Sometimes I live in the city. Sometime I live in the town.
Sometimes I get a great notion to jump into the river and drown.
Irene, good night. Irene, good night. Good night Irene.
Good night, Irene, I’ll see you in my dreams.
This song of Huddie Ledbetter sings a human soul’s pain, born out of love. Pain will now soon come to Christ Jesus.
He’s taken in, with every step on his feet on earth, the pain, sickness, hatred, suffering of so many, including the earth herself. He’s been forming the cross in his own body, soul, and forces of life since the baptism, carrying that cross and its increasing weight for 3 years.
And now it will soon reach the skull called Golgotha. Now the physical pain of the slapping, beating, scourging, the thorns; the soul pain of the hatred, mocking, ridicule; the soul pain of the lostness and soul-shattering of his disciples, the agony of his mother, it will all reach the power of the point of these nails being driven through his hands and feet, the pain of the weight of his own body, hanging on the cross.
And all this was his great aim, his conscious choice, his free deed of love. All this was the fulfilment of his human/divine task: taking in, gathering, focusing ALL THIS PAIN. Like a magnifying glass can gather the rays of the sun into one single focus, turning gentle sunlight into fire, so pain, gathered and focused by his all-embracing love, turns his suffering, his passion into life-creating, death-overcoming POWER.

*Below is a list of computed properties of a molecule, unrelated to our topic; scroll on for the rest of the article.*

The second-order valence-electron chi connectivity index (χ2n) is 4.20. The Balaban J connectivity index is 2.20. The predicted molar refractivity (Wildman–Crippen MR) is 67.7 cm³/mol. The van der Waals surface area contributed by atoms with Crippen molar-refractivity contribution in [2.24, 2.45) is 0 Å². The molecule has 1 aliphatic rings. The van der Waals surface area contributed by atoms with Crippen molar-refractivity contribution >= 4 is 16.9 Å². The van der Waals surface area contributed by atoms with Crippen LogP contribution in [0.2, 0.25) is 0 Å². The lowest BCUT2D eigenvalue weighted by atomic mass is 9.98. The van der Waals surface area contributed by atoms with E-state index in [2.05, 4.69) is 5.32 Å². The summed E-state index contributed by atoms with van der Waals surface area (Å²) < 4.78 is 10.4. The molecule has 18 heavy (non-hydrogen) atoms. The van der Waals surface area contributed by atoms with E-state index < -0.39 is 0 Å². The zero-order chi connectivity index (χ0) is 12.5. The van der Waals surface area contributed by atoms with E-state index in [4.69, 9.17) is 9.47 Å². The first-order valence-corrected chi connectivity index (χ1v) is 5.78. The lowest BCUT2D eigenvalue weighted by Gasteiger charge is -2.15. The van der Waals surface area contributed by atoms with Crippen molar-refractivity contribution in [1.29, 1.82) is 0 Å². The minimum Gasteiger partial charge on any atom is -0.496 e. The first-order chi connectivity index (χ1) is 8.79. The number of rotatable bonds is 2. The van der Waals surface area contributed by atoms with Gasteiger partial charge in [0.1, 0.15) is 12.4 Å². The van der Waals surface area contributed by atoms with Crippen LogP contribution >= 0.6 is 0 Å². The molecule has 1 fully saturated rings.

That was his GREAT NOTION. Pain, so gathered, turns love into resurrection. Love so focused turns Passion into Easter.
Since that deed, that great notion, Christ’s deed of life and death on Golgotha, lives and works in our humanity, creating into times to come. And all pain, all suffering can now be baptized, Christened. The Love of Christ in us can take it and turn it into healing, health-bringing, death-overcoming Power. Grace-full Power.
What an amazing GREAT NOTION to take into our thinking,write deep in our hearts, re-member ever anew into our humanity, sing out with our lives.
by Richard Dancey